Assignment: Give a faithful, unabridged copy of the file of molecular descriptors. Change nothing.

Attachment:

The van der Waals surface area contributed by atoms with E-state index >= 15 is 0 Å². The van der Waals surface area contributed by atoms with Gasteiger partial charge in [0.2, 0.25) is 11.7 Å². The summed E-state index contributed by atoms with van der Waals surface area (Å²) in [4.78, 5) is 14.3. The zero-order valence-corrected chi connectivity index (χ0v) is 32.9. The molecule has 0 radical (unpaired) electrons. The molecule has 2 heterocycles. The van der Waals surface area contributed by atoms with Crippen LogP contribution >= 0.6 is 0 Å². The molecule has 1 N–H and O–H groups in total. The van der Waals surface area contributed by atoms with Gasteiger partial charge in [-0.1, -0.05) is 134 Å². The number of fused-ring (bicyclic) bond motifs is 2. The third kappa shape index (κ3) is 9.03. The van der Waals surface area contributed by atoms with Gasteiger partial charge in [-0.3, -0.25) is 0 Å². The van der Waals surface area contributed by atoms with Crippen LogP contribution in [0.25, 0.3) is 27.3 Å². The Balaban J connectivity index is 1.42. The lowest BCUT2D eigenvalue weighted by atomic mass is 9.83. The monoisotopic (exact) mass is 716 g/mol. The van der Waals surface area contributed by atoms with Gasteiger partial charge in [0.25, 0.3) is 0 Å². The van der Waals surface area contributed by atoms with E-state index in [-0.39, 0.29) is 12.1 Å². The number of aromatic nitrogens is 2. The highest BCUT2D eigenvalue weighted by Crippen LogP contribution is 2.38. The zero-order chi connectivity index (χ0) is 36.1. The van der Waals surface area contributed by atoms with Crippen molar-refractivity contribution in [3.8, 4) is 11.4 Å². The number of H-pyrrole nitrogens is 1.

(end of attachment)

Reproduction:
The van der Waals surface area contributed by atoms with E-state index >= 15 is 0 Å². The van der Waals surface area contributed by atoms with Gasteiger partial charge in [0.2, 0.25) is 11.7 Å². The summed E-state index contributed by atoms with van der Waals surface area (Å²) in [4.78, 5) is 14.3. The zero-order valence-corrected chi connectivity index (χ0v) is 32.9. The molecule has 0 radical (unpaired) electrons. The molecule has 2 heterocycles. The van der Waals surface area contributed by atoms with Crippen LogP contribution >= 0.6 is 0 Å². The molecule has 1 N–H and O–H groups in total. The van der Waals surface area contributed by atoms with Gasteiger partial charge in [-0.1, -0.05) is 134 Å². The number of fused-ring (bicyclic) bond motifs is 2. The third kappa shape index (κ3) is 9.03. The van der Waals surface area contributed by atoms with Gasteiger partial charge in [-0.3, -0.25) is 0 Å². The van der Waals surface area contributed by atoms with Crippen LogP contribution in [0.25, 0.3) is 27.3 Å². The Balaban J connectivity index is 1.42. The lowest BCUT2D eigenvalue weighted by atomic mass is 9.83. The monoisotopic (exact) mass is 716 g/mol. The van der Waals surface area contributed by atoms with Gasteiger partial charge in [0.25, 0.3) is 0 Å². The van der Waals surface area contributed by atoms with E-state index in [-0.39, 0.29) is 12.1 Å². The number of aromatic nitrogens is 2. The highest BCUT2D eigenvalue weighted by Crippen LogP contribution is 2.38. The zero-order chi connectivity index (χ0) is 36.1. The van der Waals surface area contributed by atoms with Crippen molar-refractivity contribution in [3.8, 4) is 11.4 Å². The number of H-pyrrole nitrogens is 1.